Original Article Dyslipidemia is Associated with Unfit and Overweight-Obese Children and Adolescents Cézane Priscila Reuter1, Priscila Tatiana da Silva1, Jane Dagmar Pollo Renner1, Elza Daniel de Mello2, Andréia Rosane de Moura Valim1, Luiza Pasa1, Rafaela da Silva1, Miria Suzana Burgos1 Universidade de Santa Cruz do Sul, Santa Cruz do Sul, RS1; Universidade Federal do Rio Grande do Sul2, Porto Alegre, RS – Brazil
Abstract Background: Both poor aerobic fitness and obesity, separately, are associated with abnormal lipid profiles. Objective: To identify possible relationships of dyslipidemia with cardiorespiratory fitness and obesity, evaluated together, in children and adolescents. Methods: This cross-sectional study included 1,243 children and adolescents (563 males and 680 females) between 7 and 17 years of age from 19 schools. Obesity was assessed using body mass index (BMI) measurements, and cardiorespiratory fitness was determined via a 9-minute run/walk test. To analyze the lipid profile of each subject, the following markers were used: total cholesterol, cholesterol fractions (high-density lipoprotein and low-density lipoprotein) and triglycerides. Data were analyzed using SPSS v. 20.0, via prevalence ratio (PR), using the Poisson regression. Results: Dyslipidemia is more prevalent among unfit/overweight-obese children and adolescents compared with fit/underweight-normal weight boys (PR: 1.25; p = 0.007) and girls (PR: 1.30, p = 0.001). Conclusions: The prevalence of dyslipidemia is directly related to both obesity and lower levels of cardiorespiratory fitness. (Arq Bras Cardiol. 2016; 106(3):188-193) Keywords: Dyslipidemias; Obesity; Overweight; Physical Fitness.
Introduction Lifestyle changes, including obesity, have increased the prevalence of dyslipidemia in both children and adolescents.1 Both poor aerobic fitness and poor weight management are associated with abnormal lipid profiles, and these findings emphasize that dyslipidemia screening in youth should be adopted as a new tool to promote improved public health.2 Additionally, both genetic and environmental factors may be determinants of dyslipidemia.3 In Brazil, previous studies have noted a high prevalence of lipid disorders during both childhood and adolescence. A study conducted in Campina Grande, Paraíba state, has indicated that dyslipidemia was present in 66.7% of adolescents; decreased levels of high-density lipoprotein cholesterol (HDL-C) were observed in 56.7% of these individuals.4 Franca and Alves5 have evaluated 414 healthy children and adolescents in Pernambuco state and have concluded that 29.7% exhibited undesirable lipid profiles,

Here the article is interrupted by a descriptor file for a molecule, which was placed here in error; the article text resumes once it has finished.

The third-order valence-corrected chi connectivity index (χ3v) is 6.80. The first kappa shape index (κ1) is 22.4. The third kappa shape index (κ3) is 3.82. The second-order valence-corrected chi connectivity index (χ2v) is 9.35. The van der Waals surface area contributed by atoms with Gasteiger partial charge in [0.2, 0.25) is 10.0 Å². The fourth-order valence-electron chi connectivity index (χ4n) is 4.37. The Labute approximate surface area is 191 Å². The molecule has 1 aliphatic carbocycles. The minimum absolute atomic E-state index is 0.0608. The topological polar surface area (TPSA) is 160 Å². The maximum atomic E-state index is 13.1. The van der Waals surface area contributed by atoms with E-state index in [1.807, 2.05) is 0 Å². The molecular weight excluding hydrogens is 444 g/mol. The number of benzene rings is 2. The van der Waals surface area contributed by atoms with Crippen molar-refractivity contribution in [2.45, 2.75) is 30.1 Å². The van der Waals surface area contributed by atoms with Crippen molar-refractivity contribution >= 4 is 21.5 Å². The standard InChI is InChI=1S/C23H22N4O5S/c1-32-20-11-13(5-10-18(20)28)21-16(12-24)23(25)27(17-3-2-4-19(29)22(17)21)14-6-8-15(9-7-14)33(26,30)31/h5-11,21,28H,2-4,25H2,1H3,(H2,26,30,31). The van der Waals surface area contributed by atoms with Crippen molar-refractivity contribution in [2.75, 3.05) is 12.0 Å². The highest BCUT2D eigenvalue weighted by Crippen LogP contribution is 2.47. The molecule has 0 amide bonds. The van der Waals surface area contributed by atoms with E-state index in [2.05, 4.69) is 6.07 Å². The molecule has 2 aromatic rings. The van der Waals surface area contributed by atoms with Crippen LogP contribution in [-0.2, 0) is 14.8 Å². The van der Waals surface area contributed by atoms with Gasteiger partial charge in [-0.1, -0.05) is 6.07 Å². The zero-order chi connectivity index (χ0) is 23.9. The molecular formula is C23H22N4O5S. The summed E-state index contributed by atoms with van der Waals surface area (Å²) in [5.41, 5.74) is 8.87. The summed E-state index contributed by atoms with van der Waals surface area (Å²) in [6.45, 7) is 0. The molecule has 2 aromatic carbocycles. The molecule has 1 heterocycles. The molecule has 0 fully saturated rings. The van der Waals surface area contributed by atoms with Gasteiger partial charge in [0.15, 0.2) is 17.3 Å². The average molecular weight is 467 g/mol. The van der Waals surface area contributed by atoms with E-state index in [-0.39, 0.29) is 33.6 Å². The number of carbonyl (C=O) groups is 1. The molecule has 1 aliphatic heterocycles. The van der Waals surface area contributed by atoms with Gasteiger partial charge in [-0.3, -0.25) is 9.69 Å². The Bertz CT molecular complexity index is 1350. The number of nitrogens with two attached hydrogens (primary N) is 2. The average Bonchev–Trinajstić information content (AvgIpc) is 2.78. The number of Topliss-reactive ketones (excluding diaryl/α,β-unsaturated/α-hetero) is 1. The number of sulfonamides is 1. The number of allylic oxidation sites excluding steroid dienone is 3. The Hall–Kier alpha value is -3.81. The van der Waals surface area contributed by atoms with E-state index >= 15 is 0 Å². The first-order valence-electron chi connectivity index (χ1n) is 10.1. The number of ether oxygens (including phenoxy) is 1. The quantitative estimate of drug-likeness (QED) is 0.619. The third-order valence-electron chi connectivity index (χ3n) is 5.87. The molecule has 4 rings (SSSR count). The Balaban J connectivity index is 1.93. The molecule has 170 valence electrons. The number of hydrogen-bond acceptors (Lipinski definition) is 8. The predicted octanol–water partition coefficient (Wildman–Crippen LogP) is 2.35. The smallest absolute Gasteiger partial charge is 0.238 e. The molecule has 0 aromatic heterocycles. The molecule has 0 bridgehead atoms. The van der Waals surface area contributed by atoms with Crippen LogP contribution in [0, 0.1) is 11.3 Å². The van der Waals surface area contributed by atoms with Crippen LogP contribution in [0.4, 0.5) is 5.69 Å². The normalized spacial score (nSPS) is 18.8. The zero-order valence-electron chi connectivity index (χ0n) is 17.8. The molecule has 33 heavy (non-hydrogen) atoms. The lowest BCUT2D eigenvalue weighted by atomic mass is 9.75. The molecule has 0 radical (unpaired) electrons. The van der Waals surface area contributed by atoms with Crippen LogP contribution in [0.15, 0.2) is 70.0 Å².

Mailing Address: Cézane Priscila Reuter • Universidade de Santa Cruz do Sul – UNISC. Avenida Independência, 2293 - Bloco 42, sala 4206, Universitário. Postal Code 96815-900, Santa Cruz do Sul, RS – Brazil E-mail: [email protected]
, [email protected]
Manuscript received July 20, 2015; revised manuscript November 11, 2015; accepted November 13, 2015.
characterized by increased levels of triglycerides (TG), low-density lipoprotein cholesterol (LDL-C) and total cholesterol (TC). Therefore, measuring the serum levels of TC, LDL-C, HDL-C and TG, as well as assessing other risk factors for heart disease, such as obesity and physical inactivity, is necessary to predict cardiovascular disease in the future.6,7 This study aims to identify possible relationships of dyslipidemia and both low levels of cardiorespiratory fitness (CRF) and obesity in both children and adolescents.
Methods This cross-sectional study included 1,243 children and adolescents from 19 municipal schools in Santa Cruz do Sul, Rio Grande do Sul state, Brazil, including 563 boys and 680 girls between 7 and 17 years of age (median: 12.0 years) from urban and rural areas. This study is a part of the “School Health Project”, a larger longitudinal cohort that started in 2004, approved by the Human Research Ethics Committee of the University of Santa Cruz do Sul (UNISC), under protocol number 714.216, and conducted within the standards required by the Declaration of Helsinki. Each child’s parents or guardians provided written informed consent, authorizing their child to participate in the study. All evaluations were performed at the UNISC. Body mass index (BMI) was calculated using the following formula: BMI = weight (kg)/height (m)². The values obtained were classified via the percentile curves of the CDC/NCHS 8
Reuter et al. Dyslipidemia and unfit/overweight-obese youth
Original Article and were considered underweight (